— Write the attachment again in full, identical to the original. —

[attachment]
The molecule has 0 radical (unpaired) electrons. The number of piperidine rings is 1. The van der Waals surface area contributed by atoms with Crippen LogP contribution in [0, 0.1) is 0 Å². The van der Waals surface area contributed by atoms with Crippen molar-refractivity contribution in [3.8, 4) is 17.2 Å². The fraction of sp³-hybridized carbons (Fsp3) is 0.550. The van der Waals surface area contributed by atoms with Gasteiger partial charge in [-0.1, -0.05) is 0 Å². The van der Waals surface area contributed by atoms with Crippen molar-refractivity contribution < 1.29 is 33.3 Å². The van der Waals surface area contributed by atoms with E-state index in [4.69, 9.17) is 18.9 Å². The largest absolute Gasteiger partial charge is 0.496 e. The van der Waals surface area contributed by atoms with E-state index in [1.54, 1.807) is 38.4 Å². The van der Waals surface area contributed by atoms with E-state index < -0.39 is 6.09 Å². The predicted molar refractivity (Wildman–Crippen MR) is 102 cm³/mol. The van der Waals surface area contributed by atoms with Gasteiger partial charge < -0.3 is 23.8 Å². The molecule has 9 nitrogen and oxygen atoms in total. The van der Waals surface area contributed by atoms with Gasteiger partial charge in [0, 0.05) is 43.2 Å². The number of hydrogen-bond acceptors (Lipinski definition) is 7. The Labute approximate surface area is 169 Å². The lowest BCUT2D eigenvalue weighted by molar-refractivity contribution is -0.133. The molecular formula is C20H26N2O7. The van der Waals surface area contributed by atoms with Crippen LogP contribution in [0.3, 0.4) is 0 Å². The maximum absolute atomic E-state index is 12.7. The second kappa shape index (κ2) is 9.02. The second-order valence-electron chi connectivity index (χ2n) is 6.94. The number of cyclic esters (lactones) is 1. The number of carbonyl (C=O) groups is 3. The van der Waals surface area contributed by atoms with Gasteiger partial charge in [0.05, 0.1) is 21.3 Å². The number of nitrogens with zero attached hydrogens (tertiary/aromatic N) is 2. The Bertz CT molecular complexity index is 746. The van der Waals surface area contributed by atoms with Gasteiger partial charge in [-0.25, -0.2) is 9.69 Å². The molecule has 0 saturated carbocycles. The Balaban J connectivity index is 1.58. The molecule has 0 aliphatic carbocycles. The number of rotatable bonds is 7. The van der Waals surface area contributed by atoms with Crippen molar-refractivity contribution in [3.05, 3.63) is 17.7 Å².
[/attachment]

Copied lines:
The molecule has 0 radical (unpaired) electrons. The number of piperidine rings is 1. The van der Waals surface area contributed by atoms with Crippen LogP contribution in [0, 0.1) is 0 Å². The van der Waals surface area contributed by atoms with Crippen molar-refractivity contribution in [3.8, 4) is 17.2 Å². The fraction of sp³-hybridized carbons (Fsp3) is 0.550. The van der Waals surface area contributed by atoms with Gasteiger partial charge in [-0.1, -0.05) is 0 Å². The van der Waals surface area contributed by atoms with Crippen molar-refractivity contribution < 1.29 is 33.3 Å². The van der Waals surface area contributed by atoms with E-state index in [4.69, 9.17) is 18.9 Å². The largest absolute Gasteiger partial charge is 0.496 e. The van der Waals surface area contributed by atoms with E-state index in [1.54, 1.807) is 38.4 Å². The van der Waals surface area contributed by atoms with E-state index < -0.39 is 6.09 Å². The predicted molar refractivity (Wildman–Crippen MR) is 102 cm³/mol. The van der Waals surface area contributed by atoms with Gasteiger partial charge < -0.3 is 23.8 Å². The molecule has 9 nitrogen and oxygen atoms in total. The van der Waals surface area contributed by atoms with Gasteiger partial charge in [0, 0.05) is 43.2 Å². The number of hydrogen-bond acceptors (Lipinski definition) is 7. The Labute approximate surface area is 169 Å². The lowest BCUT2D eigenvalue weighted by molar-refractivity contribution is -0.133. The molecular formula is C20H26N2O7. The van der Waals surface area contributed by atoms with Crippen LogP contribution in [0.3, 0.4) is 0 Å². The maximum absolute atomic E-state index is 12.7. The second kappa shape index (κ2) is 9.02. The second-order valence-electron chi connectivity index (χ2n) is 6.94. The number of cyclic esters (lactones) is 1. The number of carbonyl (C=O) groups is 3. The van der Waals surface area contributed by atoms with Gasteiger partial charge in [0.05, 0.1) is 21.3 Å². The number of nitrogens with zero attached hydrogens (tertiary/aromatic N) is 2. The Bertz CT molecular complexity index is 746. The van der Waals surface area contributed by atoms with Gasteiger partial charge in [-0.25, -0.2) is 9.69 Å². The molecule has 0 saturated carbocycles. The Balaban J connectivity index is 1.58. The molecule has 0 aliphatic carbocycles. The number of rotatable bonds is 7. The van der Waals surface area contributed by atoms with Crippen molar-refractivity contribution in [3.05, 3.63) is 17.7 Å².